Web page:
In addition to mycorrhizae and Trichoderma, there are other microorganisms that can be used to promoter plant growth and can also be viewed as probiotics. Examples include pseudomonads (Pseudomonas fluorescens, P. putida, P. gladioli), bacili (Bacilus subtilis, B. cereus, B. circulans) and others (Serratia marcescens, Flavobacterium spp., Alcaligenes sp., Agrobacterium radiobacter). Products that contain mixtures of many of these beneficial species are available commercially to improve plant health and growth, although the contribution of each species in a complex mixture is often unclear.

Of all the “probiotics for plants” perhaps the most promising is Beauveria bassiana. This fungus grows naturally in soils throughout the world, although modern farming practices have greatly reduced its occurrence. It forms a symbiotic relationship with plants and has an extremely broad host range. Unlike the better known mycorrhyzae and Trichoderma, Beauveria bassiana is systemic (it grows throughout the entire plant, not just the roots) and this can bring major benefits because it is close to invading pests and pathogens rather than being restricted to the soil. It can control and even eliminate pathogens when inoculated into different crops. It achieves these benefits in several distinct ways, including by initiating Induced Systemic Resistance (ISR) a process that primes the plant’s defenses and leads to greater resistance to a broad range of pathogens and pests. The symbiosis can also eliminate pathogens by antibiosis (Beauveria secretes metabolites and proteins that act against pathogens), mycoparasitism (where the Beauveria parasitizes invading fungi), or simple competition (the Beauveria hyphae colonize the entire plant and leave no room for the growth of pathogens). The symbiosis between Beauveria and the plant also promotes growth and the production by the plant of important metabolites.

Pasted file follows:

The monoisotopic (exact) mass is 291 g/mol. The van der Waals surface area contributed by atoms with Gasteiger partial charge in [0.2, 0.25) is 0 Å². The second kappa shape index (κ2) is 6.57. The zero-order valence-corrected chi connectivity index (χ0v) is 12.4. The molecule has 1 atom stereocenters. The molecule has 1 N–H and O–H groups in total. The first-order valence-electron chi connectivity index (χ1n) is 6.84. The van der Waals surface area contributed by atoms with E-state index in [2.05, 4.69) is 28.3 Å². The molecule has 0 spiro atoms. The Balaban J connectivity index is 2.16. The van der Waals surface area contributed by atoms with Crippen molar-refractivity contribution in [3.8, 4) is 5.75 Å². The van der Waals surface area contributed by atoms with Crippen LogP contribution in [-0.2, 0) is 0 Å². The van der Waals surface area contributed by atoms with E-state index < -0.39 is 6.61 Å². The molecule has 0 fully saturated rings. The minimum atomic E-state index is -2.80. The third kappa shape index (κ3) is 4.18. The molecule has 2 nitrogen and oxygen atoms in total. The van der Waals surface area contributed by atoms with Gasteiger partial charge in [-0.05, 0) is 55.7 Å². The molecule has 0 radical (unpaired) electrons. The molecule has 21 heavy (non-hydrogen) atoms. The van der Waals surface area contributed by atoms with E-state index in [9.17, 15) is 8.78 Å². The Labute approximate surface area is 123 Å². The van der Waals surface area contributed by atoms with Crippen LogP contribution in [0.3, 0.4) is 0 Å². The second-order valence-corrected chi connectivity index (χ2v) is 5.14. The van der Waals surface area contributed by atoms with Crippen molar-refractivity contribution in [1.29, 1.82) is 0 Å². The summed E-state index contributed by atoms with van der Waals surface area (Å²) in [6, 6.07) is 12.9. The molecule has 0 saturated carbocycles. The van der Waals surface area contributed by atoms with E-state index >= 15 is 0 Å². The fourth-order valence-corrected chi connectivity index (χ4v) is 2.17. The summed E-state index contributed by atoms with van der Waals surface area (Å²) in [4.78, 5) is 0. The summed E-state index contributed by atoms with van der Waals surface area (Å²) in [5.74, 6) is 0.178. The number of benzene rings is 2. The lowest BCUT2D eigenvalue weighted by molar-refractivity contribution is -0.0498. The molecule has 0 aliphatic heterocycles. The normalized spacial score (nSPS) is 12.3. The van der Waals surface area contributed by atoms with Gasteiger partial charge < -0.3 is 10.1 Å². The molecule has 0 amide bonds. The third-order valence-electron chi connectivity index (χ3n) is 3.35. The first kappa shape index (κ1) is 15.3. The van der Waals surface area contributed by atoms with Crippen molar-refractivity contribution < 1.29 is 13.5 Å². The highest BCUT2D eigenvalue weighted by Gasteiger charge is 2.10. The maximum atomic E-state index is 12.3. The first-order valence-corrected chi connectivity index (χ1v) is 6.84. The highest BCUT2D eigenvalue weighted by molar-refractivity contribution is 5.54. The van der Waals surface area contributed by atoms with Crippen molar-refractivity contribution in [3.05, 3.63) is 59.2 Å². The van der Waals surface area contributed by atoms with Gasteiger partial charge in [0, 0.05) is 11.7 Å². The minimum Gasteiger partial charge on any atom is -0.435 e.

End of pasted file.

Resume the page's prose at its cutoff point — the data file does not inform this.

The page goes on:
The benefits of using Beauveria bassiana as a “plant probiotic” are many and the economic benefits can total well over $100 per acre in field grown crops. The many beneficial effects of the Beauveria bassiana symbiosis on pests, pathogens, growth, yields, drought responses, toxin levels, and biochemical levels (such as cannabinoids, terpenes, and sugars) has led to Beauveria bassiana being called “The Swiss Army Knife of Biological Control Agents.” Check out our products SBb2.5 and SPE-120 (for organic use) for large outdoor grows ( and the Prime Superior Range for all indoor grows (
So, we return to the parallels between probiotics of humans and probiotics of plants. The Beauveria bassiana symbiosis can have major beneficial effects on pests, pathogens, growth, yields, drought responses, toxin levels, and biochemical levels. Probiotics in humans also have many positive effects such as on stress/mood, brain health, obesity, metabolic health, food intolerances, heart health and immunity. In fact beneficial effects on diseases, metabolites, growth and nutrient absorption are shared between the two systems.

Given the huge size of the global agriculture industry, a $50 billion plant probiotics industry to rival or even surpass the human probiotics industry does not seem unreasonable. This is even more likely as the world moves away from “Forever Chemicals” and seeks safer, more environmentally safe alternatives to pesticides and other agricultural chemicals.


Mahaffee, W.F., and Kloepper, J.W. 1994. Applications of plant growth-promoting rhizobacteria in sustainable agriculture. In: Soil Biota, Management in Sustainable Farming Systems. C.E. Pankhurst, B.M. Doube, V.V.S.R. Gupta, and P.R. Grace, Eds. CSIRO Information Services, East Melbourne, Victoria, Australia. pp. 23-31

Plant Production and Protection Division: Soil biological management with beneficial microorganisms (